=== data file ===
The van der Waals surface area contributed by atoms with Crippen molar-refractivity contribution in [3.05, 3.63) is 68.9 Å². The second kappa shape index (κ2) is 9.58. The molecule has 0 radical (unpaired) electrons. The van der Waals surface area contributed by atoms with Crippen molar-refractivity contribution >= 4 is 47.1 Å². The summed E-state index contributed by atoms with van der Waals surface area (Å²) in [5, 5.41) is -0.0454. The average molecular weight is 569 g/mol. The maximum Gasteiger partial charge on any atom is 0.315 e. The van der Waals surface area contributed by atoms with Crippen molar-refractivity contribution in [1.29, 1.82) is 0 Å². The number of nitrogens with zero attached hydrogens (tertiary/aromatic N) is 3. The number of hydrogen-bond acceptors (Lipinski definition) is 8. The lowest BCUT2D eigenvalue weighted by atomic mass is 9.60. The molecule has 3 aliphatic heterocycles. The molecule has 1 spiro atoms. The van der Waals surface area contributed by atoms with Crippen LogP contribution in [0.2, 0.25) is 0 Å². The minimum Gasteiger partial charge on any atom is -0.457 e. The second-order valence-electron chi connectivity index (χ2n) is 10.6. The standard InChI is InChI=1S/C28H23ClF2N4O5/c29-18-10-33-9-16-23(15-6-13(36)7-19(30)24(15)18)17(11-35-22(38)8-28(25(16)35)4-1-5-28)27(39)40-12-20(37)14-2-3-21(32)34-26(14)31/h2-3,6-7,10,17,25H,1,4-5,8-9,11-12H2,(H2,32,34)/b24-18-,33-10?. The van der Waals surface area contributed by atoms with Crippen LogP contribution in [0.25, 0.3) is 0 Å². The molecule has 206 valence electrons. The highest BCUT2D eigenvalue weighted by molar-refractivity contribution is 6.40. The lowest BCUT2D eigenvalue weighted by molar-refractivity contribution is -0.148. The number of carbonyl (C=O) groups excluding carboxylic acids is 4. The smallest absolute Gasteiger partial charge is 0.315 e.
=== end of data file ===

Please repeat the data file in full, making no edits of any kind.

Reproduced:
The van der Waals surface area contributed by atoms with Crippen molar-refractivity contribution in [3.05, 3.63) is 68.9 Å². The second kappa shape index (κ2) is 9.58. The molecule has 0 radical (unpaired) electrons. The van der Waals surface area contributed by atoms with Crippen molar-refractivity contribution >= 4 is 47.1 Å². The summed E-state index contributed by atoms with van der Waals surface area (Å²) in [5, 5.41) is -0.0454. The average molecular weight is 569 g/mol. The maximum Gasteiger partial charge on any atom is 0.315 e. The van der Waals surface area contributed by atoms with Crippen molar-refractivity contribution in [1.29, 1.82) is 0 Å². The number of nitrogens with zero attached hydrogens (tertiary/aromatic N) is 3. The number of hydrogen-bond acceptors (Lipinski definition) is 8. The lowest BCUT2D eigenvalue weighted by atomic mass is 9.60. The molecule has 3 aliphatic heterocycles. The molecule has 1 spiro atoms. The van der Waals surface area contributed by atoms with Crippen LogP contribution in [0.2, 0.25) is 0 Å². The minimum Gasteiger partial charge on any atom is -0.457 e. The second-order valence-electron chi connectivity index (χ2n) is 10.6. The standard InChI is InChI=1S/C28H23ClF2N4O5/c29-18-10-33-9-16-23(15-6-13(36)7-19(30)24(15)18)17(11-35-22(38)8-28(25(16)35)4-1-5-28)27(39)40-12-20(37)14-2-3-21(32)34-26(14)31/h2-3,6-7,10,17,25H,1,4-5,8-9,11-12H2,(H2,32,34)/b24-18-,33-10?. The van der Waals surface area contributed by atoms with Crippen LogP contribution in [0.25, 0.3) is 0 Å². The molecule has 206 valence electrons. The highest BCUT2D eigenvalue weighted by molar-refractivity contribution is 6.40. The lowest BCUT2D eigenvalue weighted by molar-refractivity contribution is -0.148. The number of carbonyl (C=O) groups excluding carboxylic acids is 4. The smallest absolute Gasteiger partial charge is 0.315 e.